Why do Americans have seasons for everything, and what does Shemitah teach us about it?
“Holiday season” is a phrase that is very common here. Just as there is tax season and the tourist season, there is also “holiday season.” Each season has its business: in “tax season” everyone is busy finding tax refunds, and during the holiday season — Rosh Hashanah and Yom Kippur — they go to the synagogue and devote a little more time to Judaism.
How does Judaism view such an approach?
In this week’s parsha, Behar, we learn about a mitzvah that can only be observed in the Land of Israel. Right at the beginning of the parsha, the Torah says, “When you will come to the land…and the land shall rest a Sabbath for G-d.” How exactly does it work? “Six years you shall sow your field, and six years you shall sow your vineyard… And the seventh year is a Sabbatical year for the land…don’t plant your field and do not prune your vineyard.” During the seventh year, known as shemitah, Jews in the Land of Israel are not allowed to work the land.
In fact, this year is a shemitah year.
What is the practical implication?
Let’s take, for example, a farmer who sells Jaffa oranges to markets in Europe. He has a field of orange trees, agricultural equipment, a team of dedicated workers who pick, pack and ship, and wholesalers abroad who buy the oranges from him every year.
Suddenly, it’s the year of the shemitah. He informs the workers that in the coming year he will not have work for them. These workers won’t sit at home until he employs them again the next year; they immediately go out looking for another job.
The wholesalers who have been purchasing from him for six years, turn to other markets to satisfy demand as soon as they hear that he doesn’t plan to supply them with goods in the coming year.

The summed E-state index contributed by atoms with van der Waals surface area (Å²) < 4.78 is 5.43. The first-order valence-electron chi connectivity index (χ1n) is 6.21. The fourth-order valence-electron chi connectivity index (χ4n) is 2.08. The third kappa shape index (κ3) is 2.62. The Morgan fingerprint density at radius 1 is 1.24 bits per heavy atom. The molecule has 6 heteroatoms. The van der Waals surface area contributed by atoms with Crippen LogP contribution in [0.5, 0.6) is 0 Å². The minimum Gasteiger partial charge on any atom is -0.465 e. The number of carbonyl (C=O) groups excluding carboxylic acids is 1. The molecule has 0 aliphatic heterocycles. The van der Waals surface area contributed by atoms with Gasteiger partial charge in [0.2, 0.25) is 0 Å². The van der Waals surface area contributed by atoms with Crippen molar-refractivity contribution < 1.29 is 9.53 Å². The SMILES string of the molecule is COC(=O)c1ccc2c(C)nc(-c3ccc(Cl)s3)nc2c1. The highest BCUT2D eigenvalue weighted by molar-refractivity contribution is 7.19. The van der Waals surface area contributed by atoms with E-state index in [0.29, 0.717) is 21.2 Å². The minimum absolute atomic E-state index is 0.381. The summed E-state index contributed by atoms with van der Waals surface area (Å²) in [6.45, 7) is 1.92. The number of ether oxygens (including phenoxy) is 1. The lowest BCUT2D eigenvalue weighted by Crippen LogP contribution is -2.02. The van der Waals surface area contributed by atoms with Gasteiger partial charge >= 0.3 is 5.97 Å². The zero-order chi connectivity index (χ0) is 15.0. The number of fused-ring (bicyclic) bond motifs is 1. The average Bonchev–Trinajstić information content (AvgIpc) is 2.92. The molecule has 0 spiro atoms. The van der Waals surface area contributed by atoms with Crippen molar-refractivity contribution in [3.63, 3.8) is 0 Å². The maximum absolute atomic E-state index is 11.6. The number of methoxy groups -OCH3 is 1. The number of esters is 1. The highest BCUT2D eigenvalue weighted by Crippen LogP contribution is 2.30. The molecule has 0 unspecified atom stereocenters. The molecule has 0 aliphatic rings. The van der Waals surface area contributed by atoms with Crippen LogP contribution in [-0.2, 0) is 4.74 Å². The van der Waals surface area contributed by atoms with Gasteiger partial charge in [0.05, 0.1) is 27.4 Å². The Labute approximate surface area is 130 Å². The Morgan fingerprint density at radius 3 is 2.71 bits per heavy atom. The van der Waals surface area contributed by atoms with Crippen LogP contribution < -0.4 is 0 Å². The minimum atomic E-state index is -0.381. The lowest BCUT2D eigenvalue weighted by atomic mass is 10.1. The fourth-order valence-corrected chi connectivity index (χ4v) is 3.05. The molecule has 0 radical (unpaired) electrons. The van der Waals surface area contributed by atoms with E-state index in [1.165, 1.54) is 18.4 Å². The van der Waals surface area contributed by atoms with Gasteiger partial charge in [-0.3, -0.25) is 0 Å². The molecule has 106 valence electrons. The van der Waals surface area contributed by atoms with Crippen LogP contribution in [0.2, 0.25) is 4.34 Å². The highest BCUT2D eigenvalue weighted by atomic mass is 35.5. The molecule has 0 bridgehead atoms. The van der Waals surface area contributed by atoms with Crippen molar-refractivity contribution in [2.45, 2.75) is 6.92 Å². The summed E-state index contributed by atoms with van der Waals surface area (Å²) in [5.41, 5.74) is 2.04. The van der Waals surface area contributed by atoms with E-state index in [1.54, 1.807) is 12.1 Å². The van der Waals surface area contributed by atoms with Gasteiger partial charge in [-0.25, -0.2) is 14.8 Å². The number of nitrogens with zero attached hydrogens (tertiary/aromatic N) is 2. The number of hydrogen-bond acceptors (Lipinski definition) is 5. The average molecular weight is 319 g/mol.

The banks who expect monthly payments for the loans necessary to purchase expensive agricultural equipment are not interested in shemita; they want their monthly payments.
But most importantly, he has no income. He is not allowed to do business with the oranges grown in his field. According to Torah law, the fields do not belong to him; they are hefker, ownerless- free-for-all, and any person can come and take a day’s supply of oranges for his family.
After the shemita year, he has to start rebuilding his entire business from scratch, finding workers, buyers, and so on and so forth. This is a mitzvah that requires a lot of trust in G-d.
What is Special About Shemitah?
The Torah precedes this mitzvah with the words, “And G-d spoke to Moses at Mount Sinai, to say…” Rashi asks, “What does shemitah have to do with Mount Sinai? Were not all commandments given on Sinai? Rather, just as regarding shemitah, its general rules and minute details were ordained on Mount Sinai, so, too, all commandments with their general rules and their minute details were ordained on Mount Sinai.” Rashi explains that the Torah chose the mitzvah of Shemita as an example and explicitly wrote that it was said at Sinai, to teach us that all the commandments written in the Torah were said at Sinai.
The Rebbe asks: What is special about shemita that it was chosen to be the example of all the mitzvos?
Let’s go deeper: Why didn’t they choose a mitzvah that belongs to every Jew, and that remains relevant at all times and in all places? Like tefillin, or fasting on Yom Kippur, which are obligatory both in Israel and abroad, whether the Temple exists or not. Why does the Torah highlight a mitzvah that can only be observed in the Land of Israel, and only by farmers, and only when a majority of the Jewish nation lives in Israel, which renders it a rabbinic mitzvah in our day?
The Rebbe therefore says that there must be something that sets shemitah apart from all the other commandments in the Torah.